New Hope sheds 150 jobs without New Acland approval

New Hope Group has made 150 New Acland mine workers redundant after not being able to secure the Queensland Government’s approval of its stage three mining leases at the site.

The company today faced a deadline over the New Acland stage three expansion project approval.

New Hope has also been seeking an associated water licence and approval to continue using the Jondaryan rail facility.

The company’s requests to meet with Queensland Premier Annastacia Palaszczuk on the matter have been ignored, according to a statement.

“It’s astounding we’ve heard nothing from the Palaszczuk Government. … New Hope first sought approvals for New Acland stage three back in 2007,” New Acland Coal general manager Dave O’Dwyer said.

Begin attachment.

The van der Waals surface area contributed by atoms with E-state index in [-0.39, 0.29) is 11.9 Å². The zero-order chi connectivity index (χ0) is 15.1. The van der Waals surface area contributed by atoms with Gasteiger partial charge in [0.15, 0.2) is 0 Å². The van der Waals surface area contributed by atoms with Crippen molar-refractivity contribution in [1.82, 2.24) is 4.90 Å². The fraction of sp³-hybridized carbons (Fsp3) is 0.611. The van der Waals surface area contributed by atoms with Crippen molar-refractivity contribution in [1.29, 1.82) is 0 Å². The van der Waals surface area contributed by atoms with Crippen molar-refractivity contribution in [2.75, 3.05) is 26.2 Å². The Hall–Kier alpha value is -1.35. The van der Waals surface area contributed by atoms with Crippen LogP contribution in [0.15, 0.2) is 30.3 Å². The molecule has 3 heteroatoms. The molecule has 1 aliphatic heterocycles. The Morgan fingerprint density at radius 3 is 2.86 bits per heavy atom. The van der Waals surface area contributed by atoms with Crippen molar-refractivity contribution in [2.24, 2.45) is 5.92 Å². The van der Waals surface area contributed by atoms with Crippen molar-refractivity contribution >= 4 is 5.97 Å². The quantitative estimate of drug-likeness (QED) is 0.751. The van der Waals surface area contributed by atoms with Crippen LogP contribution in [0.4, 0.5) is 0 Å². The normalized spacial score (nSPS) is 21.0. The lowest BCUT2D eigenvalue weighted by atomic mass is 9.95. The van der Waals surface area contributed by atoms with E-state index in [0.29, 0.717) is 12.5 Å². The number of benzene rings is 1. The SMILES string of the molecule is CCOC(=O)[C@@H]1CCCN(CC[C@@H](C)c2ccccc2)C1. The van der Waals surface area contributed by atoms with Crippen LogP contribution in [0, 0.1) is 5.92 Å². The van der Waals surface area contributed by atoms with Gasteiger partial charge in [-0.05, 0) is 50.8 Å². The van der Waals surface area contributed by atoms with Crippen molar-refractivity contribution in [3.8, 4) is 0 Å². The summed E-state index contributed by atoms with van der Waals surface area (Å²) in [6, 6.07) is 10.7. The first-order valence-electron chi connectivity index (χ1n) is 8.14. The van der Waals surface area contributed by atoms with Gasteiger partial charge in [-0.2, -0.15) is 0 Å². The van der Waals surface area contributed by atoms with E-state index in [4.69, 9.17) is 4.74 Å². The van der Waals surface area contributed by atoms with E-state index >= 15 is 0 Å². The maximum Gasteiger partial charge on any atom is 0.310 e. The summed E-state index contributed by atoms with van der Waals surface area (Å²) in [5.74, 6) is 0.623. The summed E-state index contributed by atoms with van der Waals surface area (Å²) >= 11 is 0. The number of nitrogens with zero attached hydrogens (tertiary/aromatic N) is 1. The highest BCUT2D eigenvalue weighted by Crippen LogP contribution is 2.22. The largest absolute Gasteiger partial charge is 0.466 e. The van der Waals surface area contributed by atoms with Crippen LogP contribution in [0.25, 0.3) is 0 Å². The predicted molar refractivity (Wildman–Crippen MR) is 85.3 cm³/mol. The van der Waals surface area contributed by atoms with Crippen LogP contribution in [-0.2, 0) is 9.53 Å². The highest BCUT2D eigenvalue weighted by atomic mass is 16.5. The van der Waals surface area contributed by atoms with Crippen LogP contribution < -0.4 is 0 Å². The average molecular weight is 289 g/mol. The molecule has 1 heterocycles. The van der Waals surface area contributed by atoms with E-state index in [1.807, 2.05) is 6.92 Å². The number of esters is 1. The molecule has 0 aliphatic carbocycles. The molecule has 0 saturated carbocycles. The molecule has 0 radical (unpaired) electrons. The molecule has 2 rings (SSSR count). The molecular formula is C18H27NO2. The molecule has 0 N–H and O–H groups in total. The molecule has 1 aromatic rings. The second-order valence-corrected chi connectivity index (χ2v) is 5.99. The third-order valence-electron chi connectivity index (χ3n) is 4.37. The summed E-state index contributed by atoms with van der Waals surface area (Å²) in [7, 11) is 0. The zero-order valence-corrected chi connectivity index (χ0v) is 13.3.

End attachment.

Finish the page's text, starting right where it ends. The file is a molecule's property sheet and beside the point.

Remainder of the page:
“Unlike other recently approved mines, New Hope is Australian owned and operated and employs local workers. The 150 workers who stand to lose their jobs and their livelihood will likely be left with no alternative but to leave the region.”

New Hope submitted its first application for New Acland’s stage three expansion in 2007, which was rejected over its potential environmental impacts.

Its mining lease applications and draft environmental authority (EA) were subsequently referred to the Land Court for an objections hearing earlier this year, and have since been satisfied.

“New Hope remains open to working with the Queensland Government to save jobs and secure the future prosperity of Oakey and the surrounding region,” O’Dwyer said.

“Twelve years to wait for approvals is long enough.”

New Hope aims to extend New Acland’s operating life, including the development of three new resources areas within Manning Valle and Willeroo as three new pits.

The expanded New Acland is expected to produce up to 7.5 million tonnes of coal a year over an expected mine life of 14 years.

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